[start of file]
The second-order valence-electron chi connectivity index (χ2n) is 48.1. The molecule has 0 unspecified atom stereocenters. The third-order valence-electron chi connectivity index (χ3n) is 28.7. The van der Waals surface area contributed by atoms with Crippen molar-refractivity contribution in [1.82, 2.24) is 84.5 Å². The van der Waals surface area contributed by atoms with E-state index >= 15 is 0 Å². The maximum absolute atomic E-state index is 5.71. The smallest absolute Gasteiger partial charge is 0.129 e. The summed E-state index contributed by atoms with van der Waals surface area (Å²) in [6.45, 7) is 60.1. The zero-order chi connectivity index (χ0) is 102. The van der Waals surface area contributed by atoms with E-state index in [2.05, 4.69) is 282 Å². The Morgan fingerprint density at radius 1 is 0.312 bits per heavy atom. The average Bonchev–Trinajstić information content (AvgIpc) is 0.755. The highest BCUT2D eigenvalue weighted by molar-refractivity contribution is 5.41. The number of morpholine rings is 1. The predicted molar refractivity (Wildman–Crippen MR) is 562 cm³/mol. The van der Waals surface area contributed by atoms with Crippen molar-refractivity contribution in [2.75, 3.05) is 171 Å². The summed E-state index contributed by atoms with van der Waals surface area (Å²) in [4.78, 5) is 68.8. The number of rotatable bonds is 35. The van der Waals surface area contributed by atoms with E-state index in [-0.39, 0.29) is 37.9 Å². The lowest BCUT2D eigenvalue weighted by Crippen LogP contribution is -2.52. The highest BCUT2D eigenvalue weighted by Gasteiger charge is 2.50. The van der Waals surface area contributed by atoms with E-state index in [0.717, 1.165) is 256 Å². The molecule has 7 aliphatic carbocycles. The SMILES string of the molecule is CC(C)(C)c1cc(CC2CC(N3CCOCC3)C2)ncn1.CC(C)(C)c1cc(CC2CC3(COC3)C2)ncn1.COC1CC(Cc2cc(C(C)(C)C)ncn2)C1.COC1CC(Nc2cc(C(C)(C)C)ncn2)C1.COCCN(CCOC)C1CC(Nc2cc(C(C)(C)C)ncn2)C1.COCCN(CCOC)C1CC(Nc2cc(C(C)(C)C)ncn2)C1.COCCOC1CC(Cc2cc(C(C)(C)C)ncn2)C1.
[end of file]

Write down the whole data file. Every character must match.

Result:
The second-order valence-electron chi connectivity index (χ2n) is 48.1. The molecule has 0 unspecified atom stereocenters. The third-order valence-electron chi connectivity index (χ3n) is 28.7. The van der Waals surface area contributed by atoms with Crippen molar-refractivity contribution in [1.82, 2.24) is 84.5 Å². The van der Waals surface area contributed by atoms with E-state index >= 15 is 0 Å². The maximum absolute atomic E-state index is 5.71. The smallest absolute Gasteiger partial charge is 0.129 e. The summed E-state index contributed by atoms with van der Waals surface area (Å²) in [6.45, 7) is 60.1. The zero-order chi connectivity index (χ0) is 102. The van der Waals surface area contributed by atoms with E-state index in [2.05, 4.69) is 282 Å². The Morgan fingerprint density at radius 1 is 0.312 bits per heavy atom. The average Bonchev–Trinajstić information content (AvgIpc) is 0.755. The highest BCUT2D eigenvalue weighted by molar-refractivity contribution is 5.41. The number of morpholine rings is 1. The predicted molar refractivity (Wildman–Crippen MR) is 562 cm³/mol. The van der Waals surface area contributed by atoms with Crippen molar-refractivity contribution in [2.75, 3.05) is 171 Å². The summed E-state index contributed by atoms with van der Waals surface area (Å²) in [4.78, 5) is 68.8. The number of rotatable bonds is 35. The van der Waals surface area contributed by atoms with E-state index in [-0.39, 0.29) is 37.9 Å². The lowest BCUT2D eigenvalue weighted by Crippen LogP contribution is -2.52. The highest BCUT2D eigenvalue weighted by Gasteiger charge is 2.50. The van der Waals surface area contributed by atoms with E-state index in [0.717, 1.165) is 256 Å². The molecule has 7 aliphatic carbocycles. The SMILES string of the molecule is CC(C)(C)c1cc(CC2CC(N3CCOCC3)C2)ncn1.CC(C)(C)c1cc(CC2CC3(COC3)C2)ncn1.COC1CC(Cc2cc(C(C)(C)C)ncn2)C1.COC1CC(Nc2cc(C(C)(C)C)ncn2)C1.COCCN(CCOC)C1CC(Nc2cc(C(C)(C)C)ncn2)C1.COCCN(CCOC)C1CC(Nc2cc(C(C)(C)C)ncn2)C1.COCCOC1CC(Cc2cc(C(C)(C)C)ncn2)C1.